Wednesday, August 02, 2017

More Germans worry about climate change than terror attacks: survey

A survey into Germans' greatest fear in the lead up to the national election showed that 71 percent of respondents were most concerned about climate change, while fewer respondents, or 63 percent, feared terror attacks the most, local media reported on Tuesday.

The poll was conducted by research group Kantar Emnid Institute on behalf of publishing group Funke Mediengruppe among 1,000 participants, who were asked to list their biggest fears.

The results were published on DerWest, the online news portal of the publishing group.

Apart from climate change and terrorism, 65 percent of the polled said they were most concerned about the possibility of new wars, and 62 percent listed crime as their biggest fear.

Less than half of the respondents, or 45 percent, listed the immigration of refugees into the country as their biggest concern.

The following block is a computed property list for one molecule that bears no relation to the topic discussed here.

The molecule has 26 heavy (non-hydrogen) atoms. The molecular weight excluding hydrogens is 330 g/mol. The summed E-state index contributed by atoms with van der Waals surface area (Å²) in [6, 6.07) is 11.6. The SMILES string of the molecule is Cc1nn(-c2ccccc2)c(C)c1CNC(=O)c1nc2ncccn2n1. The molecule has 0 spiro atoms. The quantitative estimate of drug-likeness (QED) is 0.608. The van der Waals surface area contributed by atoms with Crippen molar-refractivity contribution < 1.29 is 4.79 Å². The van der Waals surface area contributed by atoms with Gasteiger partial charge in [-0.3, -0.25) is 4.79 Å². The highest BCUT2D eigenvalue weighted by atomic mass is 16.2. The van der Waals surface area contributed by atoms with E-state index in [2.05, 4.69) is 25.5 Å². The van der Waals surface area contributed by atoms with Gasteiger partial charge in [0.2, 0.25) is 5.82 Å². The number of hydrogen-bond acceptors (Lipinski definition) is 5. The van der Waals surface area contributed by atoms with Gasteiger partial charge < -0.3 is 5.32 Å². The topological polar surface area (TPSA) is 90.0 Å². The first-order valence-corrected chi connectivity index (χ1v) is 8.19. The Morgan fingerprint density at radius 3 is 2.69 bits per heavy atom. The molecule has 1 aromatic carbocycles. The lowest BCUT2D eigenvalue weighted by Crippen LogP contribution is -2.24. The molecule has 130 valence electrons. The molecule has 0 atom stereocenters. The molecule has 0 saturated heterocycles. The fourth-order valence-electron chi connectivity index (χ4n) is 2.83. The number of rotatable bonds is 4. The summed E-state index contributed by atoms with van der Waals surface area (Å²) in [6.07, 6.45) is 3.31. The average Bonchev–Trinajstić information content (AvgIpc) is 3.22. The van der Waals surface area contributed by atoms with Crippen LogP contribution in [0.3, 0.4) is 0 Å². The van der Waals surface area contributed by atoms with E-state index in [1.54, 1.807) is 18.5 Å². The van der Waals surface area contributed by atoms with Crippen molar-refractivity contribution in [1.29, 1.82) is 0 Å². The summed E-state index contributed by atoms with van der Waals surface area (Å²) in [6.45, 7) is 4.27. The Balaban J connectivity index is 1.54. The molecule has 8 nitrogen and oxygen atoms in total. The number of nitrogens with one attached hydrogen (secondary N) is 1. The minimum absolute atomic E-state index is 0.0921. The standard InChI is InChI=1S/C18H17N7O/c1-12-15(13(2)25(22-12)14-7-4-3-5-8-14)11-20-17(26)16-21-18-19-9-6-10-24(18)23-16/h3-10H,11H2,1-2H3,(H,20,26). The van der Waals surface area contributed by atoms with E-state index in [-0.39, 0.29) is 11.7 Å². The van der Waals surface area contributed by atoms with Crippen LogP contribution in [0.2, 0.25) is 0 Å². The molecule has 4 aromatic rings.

"Environment and climate protection have already greatly mattered to people in Germany for years," Torsten Schneider-Haase, head of political research at Kantar Emnid, was quoted by Funke Mediengruppe as saying.

The fact that most of those polled did show concern for security issues like wars, crime and terrorist attacks could have an implication for how people ultimately vote in September, Schneider-Haase added.

While receiving the most refugees and asylum-seekers from the Middle East countries, Germany in recent years has suffered several terrorist attacks.

One of the most deadly took place in December last year, when a truck was deliberately driven into a Christmas market next to the Kaiser Wilhelm Memorial Church in Berlin, leaving 12 people dead and 56 others injured.

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Δημοσιεύτηκε από Geo Kok στις Πέμπτη, 11 Φεβρουαρίου 2021
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